posted on Sep, 13 2013 @ 03:31 PM
For me, it was important to realize WHY the area was in contention. It just didn't make sense at first.
Why risk WW3 over some speck of dust in the Middle East?
There are many articles out there pointing to the REAL underlying issue, but here's just a couple:
Consider this timing for a moment. Less than a month before the Assad regime purportedly employed the use of chemical weapons, it entered into
a potentially lucrative contract with neighboring Iran and Iraq. OilPrice.com, an online trade publication for the energy industry, reported that a
deal struck on July 25 between the three nations for “the construction of what would end up being the largest gas pipeline in the Middle East,
running gas from Iran’s South Pars field to Europe, via Lebanon and the Mediterranean Sea.”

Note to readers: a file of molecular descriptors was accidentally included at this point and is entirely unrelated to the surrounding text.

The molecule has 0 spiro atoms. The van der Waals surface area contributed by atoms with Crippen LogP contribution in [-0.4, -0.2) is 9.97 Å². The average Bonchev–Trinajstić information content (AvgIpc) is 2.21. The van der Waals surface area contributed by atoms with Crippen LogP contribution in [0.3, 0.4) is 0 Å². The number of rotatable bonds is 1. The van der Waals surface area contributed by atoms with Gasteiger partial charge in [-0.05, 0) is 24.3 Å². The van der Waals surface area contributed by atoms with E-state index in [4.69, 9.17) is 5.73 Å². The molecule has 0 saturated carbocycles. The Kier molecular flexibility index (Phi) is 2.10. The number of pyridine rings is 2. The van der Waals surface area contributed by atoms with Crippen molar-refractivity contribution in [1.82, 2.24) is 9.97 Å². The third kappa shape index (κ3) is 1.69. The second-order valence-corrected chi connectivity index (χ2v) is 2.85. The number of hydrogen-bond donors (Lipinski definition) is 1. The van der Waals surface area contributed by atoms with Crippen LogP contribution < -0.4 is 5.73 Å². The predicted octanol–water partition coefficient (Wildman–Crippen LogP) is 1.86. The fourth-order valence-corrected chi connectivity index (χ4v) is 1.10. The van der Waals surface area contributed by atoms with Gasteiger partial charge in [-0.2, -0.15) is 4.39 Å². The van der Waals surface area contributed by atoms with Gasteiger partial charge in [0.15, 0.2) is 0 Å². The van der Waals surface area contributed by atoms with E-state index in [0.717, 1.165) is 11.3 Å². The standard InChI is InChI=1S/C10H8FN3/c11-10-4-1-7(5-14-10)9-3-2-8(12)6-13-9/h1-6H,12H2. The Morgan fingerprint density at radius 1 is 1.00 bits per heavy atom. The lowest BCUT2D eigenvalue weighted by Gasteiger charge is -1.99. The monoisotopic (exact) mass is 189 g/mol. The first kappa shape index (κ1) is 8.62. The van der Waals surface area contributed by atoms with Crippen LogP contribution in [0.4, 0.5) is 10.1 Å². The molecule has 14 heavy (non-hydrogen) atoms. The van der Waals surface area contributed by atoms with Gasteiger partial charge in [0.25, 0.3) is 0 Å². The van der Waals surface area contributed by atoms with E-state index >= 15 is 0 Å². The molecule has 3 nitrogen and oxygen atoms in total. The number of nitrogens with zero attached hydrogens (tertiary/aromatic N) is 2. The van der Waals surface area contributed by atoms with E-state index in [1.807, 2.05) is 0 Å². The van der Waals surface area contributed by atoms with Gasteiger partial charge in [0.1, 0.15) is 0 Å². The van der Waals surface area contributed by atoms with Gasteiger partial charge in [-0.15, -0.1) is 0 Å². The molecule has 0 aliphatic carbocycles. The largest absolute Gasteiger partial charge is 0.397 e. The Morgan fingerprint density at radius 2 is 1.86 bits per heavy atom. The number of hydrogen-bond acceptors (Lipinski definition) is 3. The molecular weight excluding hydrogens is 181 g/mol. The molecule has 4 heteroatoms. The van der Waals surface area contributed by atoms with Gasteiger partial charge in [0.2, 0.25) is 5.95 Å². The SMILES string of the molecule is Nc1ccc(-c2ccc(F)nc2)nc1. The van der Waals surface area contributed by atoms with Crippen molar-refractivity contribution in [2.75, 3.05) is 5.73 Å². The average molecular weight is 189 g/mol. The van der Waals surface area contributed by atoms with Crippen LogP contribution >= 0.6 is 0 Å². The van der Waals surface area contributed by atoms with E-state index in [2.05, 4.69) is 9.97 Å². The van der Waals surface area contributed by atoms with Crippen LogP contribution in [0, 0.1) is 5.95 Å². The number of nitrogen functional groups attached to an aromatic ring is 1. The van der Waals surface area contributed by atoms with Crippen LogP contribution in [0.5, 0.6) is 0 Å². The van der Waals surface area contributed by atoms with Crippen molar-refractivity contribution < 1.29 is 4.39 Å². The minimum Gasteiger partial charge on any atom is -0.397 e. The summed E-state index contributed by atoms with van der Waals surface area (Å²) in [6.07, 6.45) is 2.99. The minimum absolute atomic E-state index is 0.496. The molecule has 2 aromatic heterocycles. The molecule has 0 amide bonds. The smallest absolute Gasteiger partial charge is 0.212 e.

Qatar, home to the world’s largest gas field along with Iran, has proposed a gas pipeline from the Gulf to Turkey that would traverse Syria
to the Mediterranean, with the gas then being shipped to Europe.
However, Assad in 2009 refused to go along with the plan, instead inking deals with Russia and Iran.
Syria is site of the proposed construction of a massive underground gas pipeline that, if completed, could drastically undercut the strategic energy
power of U.S. ally Qatar and also would cut Turkey out of the pipeline flow.
Dubbed the “Islamic pipeline,” the project may ultimately favor Russia and Iran against Western energy interests.
Now we see Russia's and China's TRUE dogs in this fight. We also see why a diplomatic solution is all but hopeless here. Bottom line, that pipeline
is bad business for the US, and great for Russia and China. Of course, we can't give it as a reason, or it'd be stomping all over international law.
But, bending it for a gas attack? A lot more globally accepted. Of course, no doubt Russia and China are well aware of the BS, but they too can't
really say it publicly, politically. So, they play the game.